Last December, when Russian President Putin was in Ottawa, he said he believed that "deployment of the National Missile Defence system will damage significantly the established systems of international security" and undermine arms control progress over several decades.

It was interesting that in a joint statement Canada and Russia issued on that occasion, they agreed:
The 1972 Anti-Ballistic Missile Treaty is a cornerstone of strategic stability and an important foundation for international efforts on nuclear disarmament and non-proliferation. The two countries hope for...far-reaching reductions in strategic offensive weapons while preserving and strengthening the ABM Treaty.

Chinese leaders have argued with considerable justification that NMD deployment is tantamount to seeking unilateral, absolute security. The Chinese have stated that by no means will they accept any kind of ballistic missile defence system, as it poses a severe threat to global strategic balance and stability, warning that the international nuclear disarmament process would come tumbling down if the U.S. proceeds with NMD. NATO countries, while circumspect, are also deeply concerned, seeing the threat that the fallout from NMD will create.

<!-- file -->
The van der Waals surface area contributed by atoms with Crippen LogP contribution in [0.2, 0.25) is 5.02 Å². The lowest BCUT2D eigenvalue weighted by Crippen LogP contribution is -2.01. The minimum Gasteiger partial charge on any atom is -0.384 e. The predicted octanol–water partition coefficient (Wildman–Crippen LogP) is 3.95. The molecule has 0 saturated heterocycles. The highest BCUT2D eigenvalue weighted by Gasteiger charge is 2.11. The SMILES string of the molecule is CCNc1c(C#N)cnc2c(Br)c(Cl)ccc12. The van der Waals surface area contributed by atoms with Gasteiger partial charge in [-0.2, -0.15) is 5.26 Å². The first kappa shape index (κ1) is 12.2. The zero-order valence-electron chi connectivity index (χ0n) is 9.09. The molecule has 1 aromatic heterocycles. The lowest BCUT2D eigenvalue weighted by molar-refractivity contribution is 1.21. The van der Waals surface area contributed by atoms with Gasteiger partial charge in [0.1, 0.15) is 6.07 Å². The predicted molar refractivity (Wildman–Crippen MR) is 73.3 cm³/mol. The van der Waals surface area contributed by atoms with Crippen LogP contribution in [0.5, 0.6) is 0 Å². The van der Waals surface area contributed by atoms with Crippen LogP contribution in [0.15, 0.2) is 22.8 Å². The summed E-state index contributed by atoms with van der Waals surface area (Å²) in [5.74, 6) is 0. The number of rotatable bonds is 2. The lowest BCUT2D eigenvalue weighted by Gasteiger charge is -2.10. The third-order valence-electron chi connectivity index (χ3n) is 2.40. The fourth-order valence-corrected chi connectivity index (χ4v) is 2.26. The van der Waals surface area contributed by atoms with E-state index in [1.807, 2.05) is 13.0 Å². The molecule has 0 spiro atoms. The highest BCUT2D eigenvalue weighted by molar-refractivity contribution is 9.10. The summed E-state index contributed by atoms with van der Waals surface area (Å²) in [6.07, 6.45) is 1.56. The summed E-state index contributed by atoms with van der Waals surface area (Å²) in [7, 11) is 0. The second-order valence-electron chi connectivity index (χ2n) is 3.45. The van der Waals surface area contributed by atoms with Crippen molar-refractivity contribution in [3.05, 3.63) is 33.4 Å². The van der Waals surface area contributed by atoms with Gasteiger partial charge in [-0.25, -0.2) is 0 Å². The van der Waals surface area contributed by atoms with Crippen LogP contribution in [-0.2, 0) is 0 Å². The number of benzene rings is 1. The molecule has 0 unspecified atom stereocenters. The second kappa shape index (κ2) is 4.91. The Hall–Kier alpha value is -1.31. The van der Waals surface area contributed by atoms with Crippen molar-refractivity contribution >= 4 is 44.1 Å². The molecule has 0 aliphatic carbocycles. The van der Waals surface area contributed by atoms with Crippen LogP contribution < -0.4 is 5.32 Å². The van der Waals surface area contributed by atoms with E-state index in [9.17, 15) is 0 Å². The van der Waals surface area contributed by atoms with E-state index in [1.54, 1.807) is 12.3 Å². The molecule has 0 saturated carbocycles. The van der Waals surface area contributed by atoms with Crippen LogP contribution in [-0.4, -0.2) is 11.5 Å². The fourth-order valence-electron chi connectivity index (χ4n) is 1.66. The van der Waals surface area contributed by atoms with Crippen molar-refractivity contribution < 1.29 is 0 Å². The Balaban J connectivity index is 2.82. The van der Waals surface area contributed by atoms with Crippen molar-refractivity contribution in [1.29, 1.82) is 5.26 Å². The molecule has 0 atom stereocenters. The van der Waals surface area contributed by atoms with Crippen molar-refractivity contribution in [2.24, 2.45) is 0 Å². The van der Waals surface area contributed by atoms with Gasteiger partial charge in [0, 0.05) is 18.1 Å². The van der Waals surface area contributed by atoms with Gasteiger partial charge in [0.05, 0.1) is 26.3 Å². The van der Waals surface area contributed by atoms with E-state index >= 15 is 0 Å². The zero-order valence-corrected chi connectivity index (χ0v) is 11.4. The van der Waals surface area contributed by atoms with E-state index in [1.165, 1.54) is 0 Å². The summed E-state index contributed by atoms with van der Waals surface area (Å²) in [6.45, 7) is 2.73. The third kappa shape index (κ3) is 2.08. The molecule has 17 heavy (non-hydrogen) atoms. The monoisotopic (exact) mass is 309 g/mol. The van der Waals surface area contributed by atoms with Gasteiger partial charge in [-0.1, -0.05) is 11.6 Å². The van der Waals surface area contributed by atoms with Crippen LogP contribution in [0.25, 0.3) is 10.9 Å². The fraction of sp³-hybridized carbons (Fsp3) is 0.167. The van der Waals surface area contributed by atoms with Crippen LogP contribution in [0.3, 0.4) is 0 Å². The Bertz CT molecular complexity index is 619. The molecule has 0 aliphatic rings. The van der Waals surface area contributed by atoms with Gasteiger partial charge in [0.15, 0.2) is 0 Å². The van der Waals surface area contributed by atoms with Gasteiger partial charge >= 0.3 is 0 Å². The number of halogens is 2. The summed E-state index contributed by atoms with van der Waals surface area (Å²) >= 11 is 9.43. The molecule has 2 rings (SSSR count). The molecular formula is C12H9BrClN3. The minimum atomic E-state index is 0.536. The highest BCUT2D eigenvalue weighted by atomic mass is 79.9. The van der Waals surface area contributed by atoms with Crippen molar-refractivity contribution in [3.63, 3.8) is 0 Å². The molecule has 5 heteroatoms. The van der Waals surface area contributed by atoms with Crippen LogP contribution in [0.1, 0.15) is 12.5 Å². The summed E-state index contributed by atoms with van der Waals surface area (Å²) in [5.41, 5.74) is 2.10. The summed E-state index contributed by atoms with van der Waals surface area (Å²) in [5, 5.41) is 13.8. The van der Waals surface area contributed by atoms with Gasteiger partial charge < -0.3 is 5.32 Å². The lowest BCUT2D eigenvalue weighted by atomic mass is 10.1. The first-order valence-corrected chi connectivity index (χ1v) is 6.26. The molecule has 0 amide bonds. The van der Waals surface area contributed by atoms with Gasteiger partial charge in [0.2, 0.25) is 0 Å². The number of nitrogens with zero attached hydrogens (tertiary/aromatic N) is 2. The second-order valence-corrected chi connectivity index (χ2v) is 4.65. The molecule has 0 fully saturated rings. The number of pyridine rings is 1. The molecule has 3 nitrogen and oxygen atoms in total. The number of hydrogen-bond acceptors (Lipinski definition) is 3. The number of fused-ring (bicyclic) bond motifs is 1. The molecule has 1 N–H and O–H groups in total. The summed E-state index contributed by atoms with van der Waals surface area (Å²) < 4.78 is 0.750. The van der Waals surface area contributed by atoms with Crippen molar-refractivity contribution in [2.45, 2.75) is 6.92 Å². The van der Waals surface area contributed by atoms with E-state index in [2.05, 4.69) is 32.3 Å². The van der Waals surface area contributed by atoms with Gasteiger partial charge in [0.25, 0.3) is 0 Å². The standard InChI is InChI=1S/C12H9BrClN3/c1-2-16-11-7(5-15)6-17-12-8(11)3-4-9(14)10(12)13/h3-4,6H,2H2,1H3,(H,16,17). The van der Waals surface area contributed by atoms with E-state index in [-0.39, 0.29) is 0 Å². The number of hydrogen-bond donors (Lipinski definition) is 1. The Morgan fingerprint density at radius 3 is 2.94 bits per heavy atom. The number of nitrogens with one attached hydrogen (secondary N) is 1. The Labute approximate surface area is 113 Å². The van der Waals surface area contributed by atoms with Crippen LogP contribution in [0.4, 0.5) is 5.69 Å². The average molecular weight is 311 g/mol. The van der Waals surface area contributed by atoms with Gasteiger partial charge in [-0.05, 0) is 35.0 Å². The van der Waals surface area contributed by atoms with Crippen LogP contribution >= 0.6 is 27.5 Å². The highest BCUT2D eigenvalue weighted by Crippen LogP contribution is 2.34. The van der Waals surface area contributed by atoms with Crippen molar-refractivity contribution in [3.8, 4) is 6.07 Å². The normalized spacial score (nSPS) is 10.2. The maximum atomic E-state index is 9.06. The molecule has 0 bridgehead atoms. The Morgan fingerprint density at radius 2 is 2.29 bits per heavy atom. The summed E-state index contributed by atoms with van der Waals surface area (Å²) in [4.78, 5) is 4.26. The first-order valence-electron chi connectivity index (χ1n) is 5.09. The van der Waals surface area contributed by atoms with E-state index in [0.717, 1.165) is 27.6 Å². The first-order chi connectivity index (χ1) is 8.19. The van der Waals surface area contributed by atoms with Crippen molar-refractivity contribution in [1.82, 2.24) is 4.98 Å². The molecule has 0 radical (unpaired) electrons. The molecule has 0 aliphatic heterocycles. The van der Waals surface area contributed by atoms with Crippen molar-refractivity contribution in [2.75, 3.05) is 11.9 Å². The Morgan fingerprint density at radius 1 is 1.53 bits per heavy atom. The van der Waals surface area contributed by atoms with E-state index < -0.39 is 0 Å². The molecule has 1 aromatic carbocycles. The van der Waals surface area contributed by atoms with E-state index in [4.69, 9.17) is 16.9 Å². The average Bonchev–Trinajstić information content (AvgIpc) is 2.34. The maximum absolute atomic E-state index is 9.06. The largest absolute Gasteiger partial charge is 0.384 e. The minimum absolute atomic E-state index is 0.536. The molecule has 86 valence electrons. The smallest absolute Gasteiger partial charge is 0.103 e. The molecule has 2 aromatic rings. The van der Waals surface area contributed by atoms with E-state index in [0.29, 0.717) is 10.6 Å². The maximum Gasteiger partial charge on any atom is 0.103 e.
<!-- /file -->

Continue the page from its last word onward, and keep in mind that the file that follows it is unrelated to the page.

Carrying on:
Despite the opposition so widely expressed, the arrival of the Bush administration has stiffened U.S. resolve to proceed. U.S. officials are now saying that the system will proceed even though the technological ability has not been demonstrated. For a while, the U.S. used North Korea's missile program as a reason why NMD was needed.

Now that the North Korean threat has receded, the U.S. has said that unspecified threats in the future force the development of NMD. In short, the threat from other countries is diminishing as Canada's newly established ties to North Korea illustrate. Yet the proponents to NMD say an enemy is lurking, precisely because they must be able to depict an enemy somewhere in order to generate the support of U.S. taxpayers.

Frances Fitzgerald points out in her book Way Out There in the Blue, NMD is the successor of the discredited Strategic Defence Initiative of the 1980s known as Star Wars, and is driven by the ideologically-based extreme right in the U.S. that seeks an impossible unilateral security. The motivation of this group, which has captured control of the U.S. administration, is to prepare the way for the U.S. military dominance of outer space. The spectre of a puny North Korea as a rationale for NMD is but a subterfuge for the real goal, which is the development of weapons in space and preparation for space-directed wars in the 21st century, and total U.S. military dominance in all possible theatres of conflict.